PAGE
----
Writ Practice

writWrit practice is a particularly tricky—and essential—component of California’s appellate review process. In California state courts, there are many instances in which the only path for an effective appellate remedy is by filing an immediate writ petition from an adverse interim trial court ruling. Such cases typically fall into one of the following two categories:

First, some interim trial court rulings may be challenged only by way of an immediate writ petition. In such cases, if the aggrieved party does not file a timely writ petition with the California court of appeal, then the party might be foreclosed from ever obtaining appellate review of the adverse ruling. For example, an aggrieved party’s single avenue to appellate review of an order on a lis pendens is via an immediate writ petition. An appellate court cannot review such an order in an appeal from the final judgment.

Second, because of California’s rules precluding so-called “piecemeal” appeals, an aggrieved party generally has just two pathways to appellate review of an interim trial court order: The party may wait until after the trial court enters a final judgment and then challenge the adverse ruling in the resulting appeal. But that approach sometimes isn’t practical. The case must first conclude in the trial court, and then the appeal must wind through the appellate processall of which might take years. The party’s other option is to file an immediate writ petition explaining why the appellate court should review the trial court’s interim order before the trial court enters final judgment. For example, there is no way to remedy an erroneous trial court order compelling disclosure of privileged information years after the information is produced in discovery.

One of the most challenging parts of appellate and writ practice is analyzing the appellate court’s jurisdiction. Specifically, it is imperative to parse out whether the interim ruling is immediately appealable or whether it must be pursued by a writ petition. The distinction is critical: The court of appeal must rule on an appeal. Not so with writ petitions; the court of appeal may deny a writ petition for any reason or for no reason at all.

Lara’s appellate expertise comes into play at each stage of this jurisdictional analysis.

It also important to recognize that California and federal jurisdictional rules are very different; Lara has deep experience in both forums.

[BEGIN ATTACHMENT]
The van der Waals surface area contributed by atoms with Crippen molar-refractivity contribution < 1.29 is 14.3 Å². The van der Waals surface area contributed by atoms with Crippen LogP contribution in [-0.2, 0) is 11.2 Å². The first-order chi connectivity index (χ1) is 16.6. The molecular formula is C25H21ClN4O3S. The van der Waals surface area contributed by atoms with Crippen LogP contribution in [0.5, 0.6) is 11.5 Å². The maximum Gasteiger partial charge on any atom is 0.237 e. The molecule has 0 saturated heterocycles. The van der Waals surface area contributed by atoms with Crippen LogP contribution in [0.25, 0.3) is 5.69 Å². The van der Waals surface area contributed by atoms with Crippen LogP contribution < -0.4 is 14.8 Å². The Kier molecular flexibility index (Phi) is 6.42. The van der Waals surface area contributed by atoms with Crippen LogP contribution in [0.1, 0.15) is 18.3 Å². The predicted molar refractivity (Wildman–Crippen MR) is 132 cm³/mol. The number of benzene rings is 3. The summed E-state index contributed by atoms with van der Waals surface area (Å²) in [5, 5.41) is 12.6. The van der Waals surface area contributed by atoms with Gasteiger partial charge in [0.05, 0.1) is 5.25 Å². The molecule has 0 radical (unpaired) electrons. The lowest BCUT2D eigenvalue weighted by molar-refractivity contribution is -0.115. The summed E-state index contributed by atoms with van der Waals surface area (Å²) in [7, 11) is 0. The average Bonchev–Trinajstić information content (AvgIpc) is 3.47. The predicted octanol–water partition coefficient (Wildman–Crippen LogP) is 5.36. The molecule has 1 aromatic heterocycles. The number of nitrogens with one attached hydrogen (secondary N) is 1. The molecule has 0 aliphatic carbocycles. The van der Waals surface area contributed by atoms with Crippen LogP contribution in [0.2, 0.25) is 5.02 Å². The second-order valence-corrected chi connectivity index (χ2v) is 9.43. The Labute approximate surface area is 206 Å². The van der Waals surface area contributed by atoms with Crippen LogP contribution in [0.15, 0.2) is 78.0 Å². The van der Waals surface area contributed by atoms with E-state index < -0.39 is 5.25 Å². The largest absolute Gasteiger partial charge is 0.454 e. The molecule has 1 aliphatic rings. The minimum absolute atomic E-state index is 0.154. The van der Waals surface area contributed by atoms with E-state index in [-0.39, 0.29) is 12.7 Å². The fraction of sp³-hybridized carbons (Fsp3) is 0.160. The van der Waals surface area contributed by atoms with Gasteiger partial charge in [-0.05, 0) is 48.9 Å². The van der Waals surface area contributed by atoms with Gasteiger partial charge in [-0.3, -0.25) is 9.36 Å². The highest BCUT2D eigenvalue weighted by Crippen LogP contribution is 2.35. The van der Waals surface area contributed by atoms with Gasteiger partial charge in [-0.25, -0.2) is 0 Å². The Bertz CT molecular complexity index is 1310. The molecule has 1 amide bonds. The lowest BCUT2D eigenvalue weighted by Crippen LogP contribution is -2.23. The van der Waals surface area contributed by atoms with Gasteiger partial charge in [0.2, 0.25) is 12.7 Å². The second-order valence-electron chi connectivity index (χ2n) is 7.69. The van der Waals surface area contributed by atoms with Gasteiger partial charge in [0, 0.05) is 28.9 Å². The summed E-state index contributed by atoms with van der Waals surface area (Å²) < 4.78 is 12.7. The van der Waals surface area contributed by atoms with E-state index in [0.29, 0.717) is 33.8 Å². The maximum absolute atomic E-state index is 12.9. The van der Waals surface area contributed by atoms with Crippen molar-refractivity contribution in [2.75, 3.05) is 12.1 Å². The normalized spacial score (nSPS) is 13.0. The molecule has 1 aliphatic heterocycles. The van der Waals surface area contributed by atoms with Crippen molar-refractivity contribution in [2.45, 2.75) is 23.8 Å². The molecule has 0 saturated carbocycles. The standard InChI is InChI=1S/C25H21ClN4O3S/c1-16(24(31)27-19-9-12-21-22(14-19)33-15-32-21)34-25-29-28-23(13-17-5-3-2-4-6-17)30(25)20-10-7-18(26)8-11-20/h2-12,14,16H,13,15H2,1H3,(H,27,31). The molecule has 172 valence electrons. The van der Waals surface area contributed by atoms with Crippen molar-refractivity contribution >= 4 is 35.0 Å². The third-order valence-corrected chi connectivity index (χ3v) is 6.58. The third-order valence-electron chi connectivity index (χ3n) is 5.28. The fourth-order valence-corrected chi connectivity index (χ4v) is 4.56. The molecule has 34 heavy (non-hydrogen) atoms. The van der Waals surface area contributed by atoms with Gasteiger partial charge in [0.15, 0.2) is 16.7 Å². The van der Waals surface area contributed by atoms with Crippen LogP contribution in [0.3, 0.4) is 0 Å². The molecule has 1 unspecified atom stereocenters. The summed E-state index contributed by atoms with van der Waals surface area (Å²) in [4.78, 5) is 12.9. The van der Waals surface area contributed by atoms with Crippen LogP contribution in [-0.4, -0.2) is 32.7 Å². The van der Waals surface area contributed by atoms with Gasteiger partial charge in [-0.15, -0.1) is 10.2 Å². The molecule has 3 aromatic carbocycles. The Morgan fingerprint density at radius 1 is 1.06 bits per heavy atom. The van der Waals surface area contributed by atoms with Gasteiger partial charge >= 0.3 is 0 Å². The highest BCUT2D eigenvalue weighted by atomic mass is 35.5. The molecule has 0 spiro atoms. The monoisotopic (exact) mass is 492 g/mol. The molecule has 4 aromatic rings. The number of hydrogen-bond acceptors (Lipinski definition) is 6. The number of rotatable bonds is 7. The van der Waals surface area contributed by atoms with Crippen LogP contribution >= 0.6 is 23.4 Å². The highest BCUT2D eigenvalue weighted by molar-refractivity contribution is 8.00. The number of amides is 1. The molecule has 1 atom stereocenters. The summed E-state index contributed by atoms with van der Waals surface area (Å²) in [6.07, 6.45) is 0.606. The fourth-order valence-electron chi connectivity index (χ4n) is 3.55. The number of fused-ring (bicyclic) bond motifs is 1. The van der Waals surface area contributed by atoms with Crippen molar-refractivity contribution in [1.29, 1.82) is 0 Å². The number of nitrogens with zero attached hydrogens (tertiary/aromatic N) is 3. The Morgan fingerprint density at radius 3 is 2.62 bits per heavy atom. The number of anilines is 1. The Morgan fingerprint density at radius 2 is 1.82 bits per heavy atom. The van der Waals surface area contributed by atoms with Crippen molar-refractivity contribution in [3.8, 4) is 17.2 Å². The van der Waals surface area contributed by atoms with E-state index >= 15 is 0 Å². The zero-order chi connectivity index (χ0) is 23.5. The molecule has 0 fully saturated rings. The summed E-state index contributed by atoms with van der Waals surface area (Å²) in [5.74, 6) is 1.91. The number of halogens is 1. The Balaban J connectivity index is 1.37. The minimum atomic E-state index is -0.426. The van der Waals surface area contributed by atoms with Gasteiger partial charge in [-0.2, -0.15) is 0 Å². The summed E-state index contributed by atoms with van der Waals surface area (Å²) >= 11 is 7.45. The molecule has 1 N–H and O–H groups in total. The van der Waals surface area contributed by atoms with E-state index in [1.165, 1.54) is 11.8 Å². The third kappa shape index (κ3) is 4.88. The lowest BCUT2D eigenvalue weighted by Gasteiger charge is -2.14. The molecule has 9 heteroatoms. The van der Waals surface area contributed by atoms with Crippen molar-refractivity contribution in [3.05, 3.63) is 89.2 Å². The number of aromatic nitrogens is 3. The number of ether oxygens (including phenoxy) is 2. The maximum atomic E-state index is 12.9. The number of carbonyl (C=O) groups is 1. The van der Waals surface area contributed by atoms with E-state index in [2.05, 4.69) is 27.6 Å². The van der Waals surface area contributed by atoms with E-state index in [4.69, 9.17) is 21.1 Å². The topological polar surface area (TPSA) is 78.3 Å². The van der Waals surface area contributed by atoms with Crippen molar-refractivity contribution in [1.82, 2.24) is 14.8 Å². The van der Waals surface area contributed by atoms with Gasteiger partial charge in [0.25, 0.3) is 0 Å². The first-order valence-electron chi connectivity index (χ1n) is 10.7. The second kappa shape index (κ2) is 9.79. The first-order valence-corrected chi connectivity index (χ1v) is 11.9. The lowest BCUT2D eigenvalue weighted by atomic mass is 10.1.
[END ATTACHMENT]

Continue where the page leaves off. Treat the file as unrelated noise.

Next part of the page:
And jurisdictional analysis is just the beginning. If a writ petition is warranted, the petition must be filed within a couple of weeks (or days) of the trial court ruling. Lara has extensive, successful writ experience allowing her to quickly and efficiently prepare a writ petition. Her experience includes:

  • A long-lived dispute ultimately spawned a malicious prosecution action against a Malibu homeowners’ association. The only issue was whether the plaintiff filed the malicious prosecution complaint against Lara’s client, the homeowners’ association, within the statute of limitations. The association filed a demurrer, arguing that the action was untimely. The trial court overruled the association’s demurrer. If the trial court’s order stood, the association would needlessly incur costly attorney’s fees defending against an untimely action. Lara filed a successful writ petition, persuading the appellate court to order the trial court to sustain the demurrer on timeliness grounds and dismiss the lawsuit.
  • Lara represented the seller in a complex real-estate deal involving the development of a subdivision on 25 acres of land near the Central California coast. Part of the deal required the seller to negotiate with the municipality to obtain the necessary approvals for the subdivision development. When the municipality ultimately rejected the permit applications, the developer sued the seller for breaching the contract and also placed a lis pendens on the seller’s property. Because of the economics of the deal, the lis pendens prevented Lara’s client from refinancing the loan, which translated into additional $250,000 monthly penalty payments. After the trial court refused to expunge the lis pendens, Lara prepared the writ petition, which the court of appeal granted, freeing up her client to refinance the loan.

Lara can be reached at (310) 975-8513 or at LKrieger@LaraKriegerLaw.com.

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